Best of March: Court of Thorns and Roses by Sarah J. Maas

The fairies (or fae, which is a way more hip term) had a good month in books between the Fever series and this gem. I am not familiar with Maas’ Throne of Glass series, so this was an introduction to the author and wow, what an introduction. This is the YA Fantasy that you dream of stumbling upon–complex, well-written characters, a plot with intrigue, an freshly imaginative world, a slip of dark themes, and…a lack of dopey teenage love triangles… This is one of the best YA Fantasy books I’ve read, end stop. You’ll find me, come May 3rd, with my face in the sequel. This kind of enthusiasm for books in a series is unusual for me but I am ready to leap back into the world that Maas has crafted.

Worst of March: Beyond the Highland Mist by Karen Marie Moning

After finishing the Fever series, I decided to check out Moning’s other works, including the romance novels she used to write taking place in Scotland: the Early Years (note that this is a sub-genre of romance novels I don’t have any prior experience in. I sort of knew it was a thing?). Putting this as the worst for the month is done with a tender, understanding touch and lack of burning rage because this book happens to be Moning’s first and what makes it bad is not the plot, characters, or actual writing style, but the problems that tend to be inherent with first novels–in this case, the especially poor pacing that is far too rushed in sections to the point of causing confusion and detracting from the progression of the characters’ motivations and character development. But credit to Moning, ya got better girl.

Maggie: In honor of Women’s History Month, I went full-on lady love in March – every book I read was by a female author, many of them authors of color as well.  I was a bit nervous initially because so much of what I read – science fiction – is authored by white men and I was afraid I wouldn’t be able to find anything quite my speed. Lo and behold, it turns out that March was my best reading month by far with only one book scoring below a three in my rating system. There were so many five star books that I’m actually going to have trouble choosing a favorite.

Best of March: The Sixth Extinction: An Unnatural History by Elizabeth Kolbert

Though it was like pulling teeth trying to decide on a favorite, I finally chose Kolbert’s book about mass extinction because I not only think it’s an important and relevant issue, but because I also think this is going to remain a trend in the fiction I read as well. Climate fiction (cli-fi) is just coming into its own as a genre, but we’ve already seen some powerhouses tackling it – Maragret Atwood in her MaddAddam trilogy, Cixin Liu who won the Hugo award for his novel The Three-Body Problem, and other greats in the speculative literature field. I think works such as Sixth Extinction are important to have as a foundation when you start to venture into this genre, which is really addressing one of the most believable near-future issues humanity is going to face in the next century. Kolbert does such a good job of weaving her argument into a narrative, providing huge amounts of information without her writing feeling like a data dump. It takes a skillful writer to make nonfiction accessible and I’m impressed with her work here.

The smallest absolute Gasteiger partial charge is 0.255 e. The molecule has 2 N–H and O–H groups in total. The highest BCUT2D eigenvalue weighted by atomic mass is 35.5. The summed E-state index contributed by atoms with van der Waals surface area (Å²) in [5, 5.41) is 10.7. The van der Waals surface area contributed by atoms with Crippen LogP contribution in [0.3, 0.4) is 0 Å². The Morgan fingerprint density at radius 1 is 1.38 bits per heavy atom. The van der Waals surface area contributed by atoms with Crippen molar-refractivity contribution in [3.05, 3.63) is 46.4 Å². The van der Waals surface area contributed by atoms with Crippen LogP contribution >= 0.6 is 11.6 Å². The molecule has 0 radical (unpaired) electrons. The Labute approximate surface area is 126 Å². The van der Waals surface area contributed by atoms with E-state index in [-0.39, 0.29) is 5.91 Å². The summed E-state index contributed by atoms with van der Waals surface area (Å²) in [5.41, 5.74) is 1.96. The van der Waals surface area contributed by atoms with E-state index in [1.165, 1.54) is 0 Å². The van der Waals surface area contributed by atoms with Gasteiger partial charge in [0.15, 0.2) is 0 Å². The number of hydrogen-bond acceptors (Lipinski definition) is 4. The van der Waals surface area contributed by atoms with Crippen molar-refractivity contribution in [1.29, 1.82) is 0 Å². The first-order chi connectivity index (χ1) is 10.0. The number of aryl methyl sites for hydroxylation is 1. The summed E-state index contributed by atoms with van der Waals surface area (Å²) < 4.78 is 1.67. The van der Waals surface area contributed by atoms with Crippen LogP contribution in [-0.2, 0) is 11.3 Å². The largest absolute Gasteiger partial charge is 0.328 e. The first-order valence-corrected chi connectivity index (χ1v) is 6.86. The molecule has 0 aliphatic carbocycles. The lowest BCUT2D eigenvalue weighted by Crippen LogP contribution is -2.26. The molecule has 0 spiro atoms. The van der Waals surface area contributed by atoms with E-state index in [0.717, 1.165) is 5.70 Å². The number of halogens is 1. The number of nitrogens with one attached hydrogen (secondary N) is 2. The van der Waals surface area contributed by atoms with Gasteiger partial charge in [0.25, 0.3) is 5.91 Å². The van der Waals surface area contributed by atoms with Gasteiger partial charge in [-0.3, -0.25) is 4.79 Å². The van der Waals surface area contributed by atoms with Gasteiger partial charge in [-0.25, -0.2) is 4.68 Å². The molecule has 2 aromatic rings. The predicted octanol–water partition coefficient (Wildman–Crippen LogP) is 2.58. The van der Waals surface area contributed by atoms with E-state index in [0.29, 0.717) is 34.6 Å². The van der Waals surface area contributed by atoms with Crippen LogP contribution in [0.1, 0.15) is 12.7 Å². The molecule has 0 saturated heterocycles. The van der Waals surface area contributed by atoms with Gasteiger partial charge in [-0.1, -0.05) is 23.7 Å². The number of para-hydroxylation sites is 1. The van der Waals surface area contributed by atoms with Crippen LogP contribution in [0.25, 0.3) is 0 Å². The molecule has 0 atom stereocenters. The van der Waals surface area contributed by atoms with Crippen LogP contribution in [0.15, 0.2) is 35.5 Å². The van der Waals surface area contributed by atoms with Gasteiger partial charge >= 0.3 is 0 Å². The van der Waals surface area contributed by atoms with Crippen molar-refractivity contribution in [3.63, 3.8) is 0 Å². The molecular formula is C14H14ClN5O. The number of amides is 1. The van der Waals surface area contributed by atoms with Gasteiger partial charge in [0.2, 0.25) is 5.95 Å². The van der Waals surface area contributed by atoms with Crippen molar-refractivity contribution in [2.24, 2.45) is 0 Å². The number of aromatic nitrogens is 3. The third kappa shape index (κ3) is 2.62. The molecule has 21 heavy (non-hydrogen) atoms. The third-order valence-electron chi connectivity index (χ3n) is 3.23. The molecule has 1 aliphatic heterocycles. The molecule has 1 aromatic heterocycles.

Worst of March: Flu: The Story of the Great Influenza Pandemic of 1918 and the Search for the Virus that Caused It by Gina Kolata

Even though it was the worst book I read in March, Kolata’s investigation of the virulent influenza that spread at the tail-end of War World I wasn’t horrible – it was just unpolished and not really what I’ve come to expect from nonfiction. She seemed to have a rather small amount of evidence to support a book well over 300 pages, the notes in the back taking up just twenty or so of the books entirety. She also filled the book with irrelevant detail.  I’m not sure if it was her attempt to humanize the story or just an attempt to beef up the page count, but there’s no reason I need to know the childhood stories of the scientists searching for the virus. Tell me where they went to school, tell me what relevant experience they have, and be done with it because in no way does know that one of them enjoyed baseball as a child enhance either the narrative or information for me. Since I was already a bit wary of her credentials and information to begin with, this filler just made me even more cautious of the text. While it read well for the most part and had a strong narrative quality that I appreciate in popular science writing, I just didn’t trust the information she was giving me and that’s a death sentence for a non-fiction book.